June 20, 2012
Sports and Success
The very first sports bra consisted of two jockstraps stitched together. Yikes!
Thankfully, women in sports have come a long way since then. A lot of that advancement is owed to Title IX, which celebrates its 40th anniversary this month.
The Mink Equal Opportunity in Education Act, better known as Title IX, was passed in 1972. It prohibits gender discrimination in athletics and academics.
So, how does it affect women today?
The mindset encouraged by Title IX made it easier for women to rise to leadership positions in sports and at work, says Peggy Miller Franck, author of Prides Crossing. Her book tells the story of Eleanora Sears, who pioneered the legislation.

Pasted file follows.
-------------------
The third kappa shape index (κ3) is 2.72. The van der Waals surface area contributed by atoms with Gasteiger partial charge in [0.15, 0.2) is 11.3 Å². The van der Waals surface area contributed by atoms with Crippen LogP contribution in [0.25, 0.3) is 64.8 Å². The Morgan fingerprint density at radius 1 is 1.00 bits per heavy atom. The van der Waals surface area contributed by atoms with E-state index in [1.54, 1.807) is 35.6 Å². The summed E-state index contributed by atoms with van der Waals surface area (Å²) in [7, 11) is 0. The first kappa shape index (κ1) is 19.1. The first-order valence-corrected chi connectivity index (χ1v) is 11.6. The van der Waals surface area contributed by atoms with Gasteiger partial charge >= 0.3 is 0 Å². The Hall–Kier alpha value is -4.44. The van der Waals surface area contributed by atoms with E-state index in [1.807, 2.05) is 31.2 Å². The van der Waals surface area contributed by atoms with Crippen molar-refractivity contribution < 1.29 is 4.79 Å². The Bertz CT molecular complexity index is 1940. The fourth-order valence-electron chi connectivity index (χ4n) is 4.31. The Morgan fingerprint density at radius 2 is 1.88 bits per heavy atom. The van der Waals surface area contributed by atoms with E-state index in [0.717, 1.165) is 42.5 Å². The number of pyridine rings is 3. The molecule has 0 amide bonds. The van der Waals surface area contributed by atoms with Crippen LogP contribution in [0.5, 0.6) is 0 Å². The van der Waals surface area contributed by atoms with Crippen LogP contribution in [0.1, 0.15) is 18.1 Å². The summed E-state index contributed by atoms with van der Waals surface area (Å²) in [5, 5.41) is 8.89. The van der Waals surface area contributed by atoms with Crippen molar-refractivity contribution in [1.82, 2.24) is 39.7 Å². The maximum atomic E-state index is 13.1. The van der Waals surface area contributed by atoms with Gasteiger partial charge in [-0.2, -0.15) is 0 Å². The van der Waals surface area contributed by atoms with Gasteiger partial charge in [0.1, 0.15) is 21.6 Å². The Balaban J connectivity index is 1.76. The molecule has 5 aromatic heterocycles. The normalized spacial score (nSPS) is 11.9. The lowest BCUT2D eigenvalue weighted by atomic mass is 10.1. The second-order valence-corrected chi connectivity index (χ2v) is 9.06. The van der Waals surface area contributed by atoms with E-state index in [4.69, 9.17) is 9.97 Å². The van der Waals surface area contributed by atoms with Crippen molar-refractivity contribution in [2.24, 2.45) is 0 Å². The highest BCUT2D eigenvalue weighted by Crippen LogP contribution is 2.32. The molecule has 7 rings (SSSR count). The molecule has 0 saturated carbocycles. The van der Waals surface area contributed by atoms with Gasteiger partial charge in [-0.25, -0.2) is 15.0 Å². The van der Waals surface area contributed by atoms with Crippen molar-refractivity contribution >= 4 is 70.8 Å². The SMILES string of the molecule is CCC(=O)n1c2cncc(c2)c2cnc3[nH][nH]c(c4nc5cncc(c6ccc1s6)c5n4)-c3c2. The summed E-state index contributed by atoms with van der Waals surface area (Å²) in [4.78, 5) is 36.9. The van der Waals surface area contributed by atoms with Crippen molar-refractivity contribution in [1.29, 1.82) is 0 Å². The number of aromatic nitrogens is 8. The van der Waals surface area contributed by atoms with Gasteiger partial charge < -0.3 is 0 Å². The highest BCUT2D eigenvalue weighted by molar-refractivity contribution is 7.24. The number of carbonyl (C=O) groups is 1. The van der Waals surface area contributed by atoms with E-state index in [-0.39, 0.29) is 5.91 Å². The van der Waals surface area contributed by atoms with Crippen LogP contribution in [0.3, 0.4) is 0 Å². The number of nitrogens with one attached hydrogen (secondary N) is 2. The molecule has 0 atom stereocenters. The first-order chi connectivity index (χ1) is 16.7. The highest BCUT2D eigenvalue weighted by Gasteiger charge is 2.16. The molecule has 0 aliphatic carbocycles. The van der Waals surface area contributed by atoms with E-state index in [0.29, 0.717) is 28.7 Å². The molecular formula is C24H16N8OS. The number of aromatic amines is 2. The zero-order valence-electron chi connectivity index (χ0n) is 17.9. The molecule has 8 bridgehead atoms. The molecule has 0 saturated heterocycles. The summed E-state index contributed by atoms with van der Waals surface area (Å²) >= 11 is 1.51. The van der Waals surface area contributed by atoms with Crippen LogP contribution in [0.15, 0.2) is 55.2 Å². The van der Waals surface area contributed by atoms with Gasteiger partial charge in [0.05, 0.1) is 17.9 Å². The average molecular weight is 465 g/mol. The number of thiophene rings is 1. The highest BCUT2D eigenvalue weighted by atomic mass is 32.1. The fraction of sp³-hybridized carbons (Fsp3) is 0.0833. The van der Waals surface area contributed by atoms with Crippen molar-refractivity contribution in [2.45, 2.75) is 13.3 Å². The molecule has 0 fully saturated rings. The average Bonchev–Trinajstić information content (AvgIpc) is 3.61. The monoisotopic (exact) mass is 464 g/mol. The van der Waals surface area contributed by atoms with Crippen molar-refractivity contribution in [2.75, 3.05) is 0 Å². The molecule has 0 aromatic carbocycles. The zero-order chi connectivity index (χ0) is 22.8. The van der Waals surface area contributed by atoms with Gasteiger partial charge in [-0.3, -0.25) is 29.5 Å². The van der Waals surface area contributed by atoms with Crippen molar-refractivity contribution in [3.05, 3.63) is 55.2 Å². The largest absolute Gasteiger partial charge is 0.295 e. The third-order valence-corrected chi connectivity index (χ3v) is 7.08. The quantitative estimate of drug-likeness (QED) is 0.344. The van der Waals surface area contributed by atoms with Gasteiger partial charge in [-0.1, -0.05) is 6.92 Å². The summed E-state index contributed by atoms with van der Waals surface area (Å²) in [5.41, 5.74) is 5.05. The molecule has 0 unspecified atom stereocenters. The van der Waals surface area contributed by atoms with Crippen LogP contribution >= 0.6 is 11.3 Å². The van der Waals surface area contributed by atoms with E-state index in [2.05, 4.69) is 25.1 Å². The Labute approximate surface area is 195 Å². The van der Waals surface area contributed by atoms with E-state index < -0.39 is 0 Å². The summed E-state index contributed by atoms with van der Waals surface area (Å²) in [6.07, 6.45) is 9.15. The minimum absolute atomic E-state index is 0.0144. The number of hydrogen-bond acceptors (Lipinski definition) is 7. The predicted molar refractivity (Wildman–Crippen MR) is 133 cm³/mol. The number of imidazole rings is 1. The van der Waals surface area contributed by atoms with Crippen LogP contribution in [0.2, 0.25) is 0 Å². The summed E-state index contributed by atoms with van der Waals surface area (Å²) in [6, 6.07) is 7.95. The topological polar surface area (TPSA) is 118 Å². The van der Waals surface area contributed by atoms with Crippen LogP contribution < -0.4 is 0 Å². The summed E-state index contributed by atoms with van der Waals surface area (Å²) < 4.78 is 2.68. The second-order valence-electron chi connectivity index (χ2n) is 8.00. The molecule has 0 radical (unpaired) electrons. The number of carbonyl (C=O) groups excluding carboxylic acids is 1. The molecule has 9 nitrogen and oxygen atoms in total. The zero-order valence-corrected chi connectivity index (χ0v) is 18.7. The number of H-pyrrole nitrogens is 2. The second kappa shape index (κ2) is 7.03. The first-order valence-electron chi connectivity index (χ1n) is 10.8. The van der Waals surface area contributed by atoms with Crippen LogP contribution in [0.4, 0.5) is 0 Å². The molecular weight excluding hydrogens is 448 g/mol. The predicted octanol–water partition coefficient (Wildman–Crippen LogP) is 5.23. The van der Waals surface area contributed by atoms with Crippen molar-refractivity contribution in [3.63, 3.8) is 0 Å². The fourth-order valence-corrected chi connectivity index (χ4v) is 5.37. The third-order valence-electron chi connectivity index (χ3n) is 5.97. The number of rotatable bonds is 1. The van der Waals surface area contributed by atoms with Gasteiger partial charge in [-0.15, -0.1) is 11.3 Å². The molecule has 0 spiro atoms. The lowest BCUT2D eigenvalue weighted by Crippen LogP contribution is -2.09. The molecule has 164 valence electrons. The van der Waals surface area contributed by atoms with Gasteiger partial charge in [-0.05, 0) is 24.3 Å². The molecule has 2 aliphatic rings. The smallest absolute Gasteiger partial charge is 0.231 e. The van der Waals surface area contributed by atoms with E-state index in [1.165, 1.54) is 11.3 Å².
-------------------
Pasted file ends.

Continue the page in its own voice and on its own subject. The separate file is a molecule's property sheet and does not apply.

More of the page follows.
In the early ‘70s, about 300,000 girls participated in high school athletics. Today, that number has grown to about 3.5 million, according to ESPN.
“My generation of trailblazers who were around when Title IX was passed is now the most powerful generation,” says Missy Park, a former Yale basketball player and founder of women’s athletic-wear company, Title Nine.
Park says her generation must remind young girls about the life lessons learned from sports participation. “Sports are a great place to practice failing and accepting. That’s the way we learn and ultimately succeed. It’s a great lesson in resilience.”
The National Women’s Law Center highlights little-known rights provided by Title IX, like protection from bullying and sexual harassment.
Bonus PINK Link: Our online exclusive tells you what happens when companies don't embrace diversity.
Has sports participation helped your career? Comment and tell us your story.
By Farren Davis
“As a woman, I must make unusual efforts to succeed.”
Clare Boothe Luce
*Supporting images from FreeDigitalPhotos.net, Digital art, bulldogza, Ambro